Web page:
“The war over Syria has been, in truth, a fight for control over the global economic and political order—a last, failing stand for a declining American empire to forestall the current shift toward a new global balance of power. Unlike so many hastily-written books on Syria that miss this point, Stephan Gowans’ work will prove to be an essential primer on the Syrian conflict for years to come. A must read.” —Sharmine Narwani, Journalist and Analyst of Mideast geopolitics.
When President Barack Obama demanded formally in the summer of 2011 that Syrian President Bashar al-Assad step down, it was not the first time Washington had sought regime change in Damascus. The United States had waged a long war against Syria from the very moment the country’s fiercely independent Arab nationalist movement came to power in 1963. Assad and his father Hafez al-Assad were committed to that movement.
Washington sought to purge Arab nationalist influence from the Syrian state and the Arab world more broadly. It was a threat to Washington’s agenda of establishing global primacy and promoting business-friendly investment climates for US banks, investors and corporations throughout the world. Arab nationalists aspired to unify the world’s 400 million Arabs into a single super-state capable of challenging United States hegemony in West Asia and North Africa. They aimed to become a major player on the world stage free from the domination of the former colonial powers and the US.
Washington had waged long wars on the leaders of the Arab nationalist movement. These included Egypt’s Gamal Abdel Nasser, Iraq’s Saddam Hussein, Libya’s Muammar Gaddafi, and Syria’s Assads. To do so, the US often allied with particularly violent forms of political Islam to undermine its Arab nationalist foes. By 2011, only one pan-Arabist state remained in the region—Syria.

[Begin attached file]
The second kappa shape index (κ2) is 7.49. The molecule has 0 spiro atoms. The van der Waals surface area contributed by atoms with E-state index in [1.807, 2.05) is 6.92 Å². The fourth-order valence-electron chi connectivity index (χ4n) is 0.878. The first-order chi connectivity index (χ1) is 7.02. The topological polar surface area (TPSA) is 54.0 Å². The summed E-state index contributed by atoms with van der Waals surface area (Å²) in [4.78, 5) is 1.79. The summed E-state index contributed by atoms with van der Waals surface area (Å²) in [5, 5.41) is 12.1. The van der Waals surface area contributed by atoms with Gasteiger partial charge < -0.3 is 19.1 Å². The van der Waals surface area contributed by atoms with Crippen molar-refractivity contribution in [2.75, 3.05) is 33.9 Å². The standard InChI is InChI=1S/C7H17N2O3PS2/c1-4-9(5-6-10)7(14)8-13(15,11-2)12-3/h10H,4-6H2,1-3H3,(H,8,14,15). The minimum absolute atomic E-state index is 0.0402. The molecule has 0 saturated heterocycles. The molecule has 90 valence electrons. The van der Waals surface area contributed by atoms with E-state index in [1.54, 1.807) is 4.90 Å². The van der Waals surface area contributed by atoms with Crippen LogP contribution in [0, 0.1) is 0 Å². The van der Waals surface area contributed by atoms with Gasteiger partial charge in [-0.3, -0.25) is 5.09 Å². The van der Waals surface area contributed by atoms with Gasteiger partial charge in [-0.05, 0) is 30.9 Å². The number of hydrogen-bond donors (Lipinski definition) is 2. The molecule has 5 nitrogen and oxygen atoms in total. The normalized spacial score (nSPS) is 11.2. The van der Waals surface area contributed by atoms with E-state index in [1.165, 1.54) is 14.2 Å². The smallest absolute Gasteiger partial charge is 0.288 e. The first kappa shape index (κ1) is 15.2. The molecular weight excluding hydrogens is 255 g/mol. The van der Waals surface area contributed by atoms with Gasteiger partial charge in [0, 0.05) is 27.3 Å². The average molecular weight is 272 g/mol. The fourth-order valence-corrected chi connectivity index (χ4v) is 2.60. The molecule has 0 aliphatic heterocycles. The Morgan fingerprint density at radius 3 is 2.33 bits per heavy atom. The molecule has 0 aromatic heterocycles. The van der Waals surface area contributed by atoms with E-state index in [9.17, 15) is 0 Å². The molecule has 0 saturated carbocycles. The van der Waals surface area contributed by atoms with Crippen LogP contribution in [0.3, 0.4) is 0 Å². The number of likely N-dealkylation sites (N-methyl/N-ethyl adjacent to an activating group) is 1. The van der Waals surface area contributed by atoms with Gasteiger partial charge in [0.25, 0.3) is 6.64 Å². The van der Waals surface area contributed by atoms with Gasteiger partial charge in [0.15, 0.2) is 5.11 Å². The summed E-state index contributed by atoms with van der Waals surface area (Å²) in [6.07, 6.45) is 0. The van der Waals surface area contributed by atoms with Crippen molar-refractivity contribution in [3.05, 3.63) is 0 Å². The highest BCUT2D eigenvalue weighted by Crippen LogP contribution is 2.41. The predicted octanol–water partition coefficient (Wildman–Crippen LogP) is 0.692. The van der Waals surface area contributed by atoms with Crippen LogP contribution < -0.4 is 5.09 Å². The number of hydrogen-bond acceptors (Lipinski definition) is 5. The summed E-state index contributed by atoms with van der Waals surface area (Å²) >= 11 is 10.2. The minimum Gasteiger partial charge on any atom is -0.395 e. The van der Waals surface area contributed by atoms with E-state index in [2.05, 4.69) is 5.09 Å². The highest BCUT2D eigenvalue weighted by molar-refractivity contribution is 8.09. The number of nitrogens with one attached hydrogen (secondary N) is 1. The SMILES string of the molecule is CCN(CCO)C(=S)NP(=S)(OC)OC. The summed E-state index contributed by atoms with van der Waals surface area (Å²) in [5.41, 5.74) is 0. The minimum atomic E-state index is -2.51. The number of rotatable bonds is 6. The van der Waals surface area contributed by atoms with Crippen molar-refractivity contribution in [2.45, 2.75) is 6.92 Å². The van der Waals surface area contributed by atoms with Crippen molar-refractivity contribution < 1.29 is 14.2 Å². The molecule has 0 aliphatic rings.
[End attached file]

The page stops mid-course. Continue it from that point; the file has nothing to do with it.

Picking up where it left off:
In Washington’s Long War on Syria Stephen Gowans examines the decades-long struggle for control of Syria. This struggle involved secular Arab nationalism, political Islam, and United States imperialism, the self-proclaimed Den of Arabism, and last secular pan-Arabist state in the region.
“Stephen Gowans paints a very clear portrait of the Syrian Arab Republic, and documents the extensive efforts from the Pentagon to bring it down. With the mainstream media spewing regime change propaganda 24-hours a day, Gowan’s book is a must-read. It tells the true story of the Syrian people and their struggles for independence and development, a story that desperately needs to be heard. This book would make even the most ardent interventionist question Washington’s policies. Gowan’s tells truths that are so deeply hidden in western countries, but yet are so vital in understanding world events.” Caleb Maupin, Journalist & Political Analyst
“Gowans’ book is a timely and indispensable resource for those seeking to understand recent events in Syria.” Eva Bartlett, Independent Canadian Journalist
“Washington’s Long War on Syria” is a well-researched and highly readable account of why the United States has launched a major crusade to overthrow the Baathist government in Damascus. Needless to say, the story it tells is completely at odds with the US-sponsored fairy tale about a brutal dictator crushing a democratic protesters, leaving noble Americans no choice but to ride to the rescue.” Dan Lazare, Journalist and Author
“[O]ne has to question why [western politicians] are so intent on removing Assad… Stephen Gowans does a good and thorough job providing answers. Washington’s Long War on Syria not only provides a counter-narrative to the popular western version of the Syrian protests, but more importantly, a history and discussion of western intervention rarely heard in western media.” Ron Jacobs, Counterpunch
Stephen Gowans runs the popular and widely read What’s Left webzine. Often interviewed on The Taylor Report (CIUT 89.5, Toronto), Stephen Gowans lives in Ottawa, Ontario, Canada.
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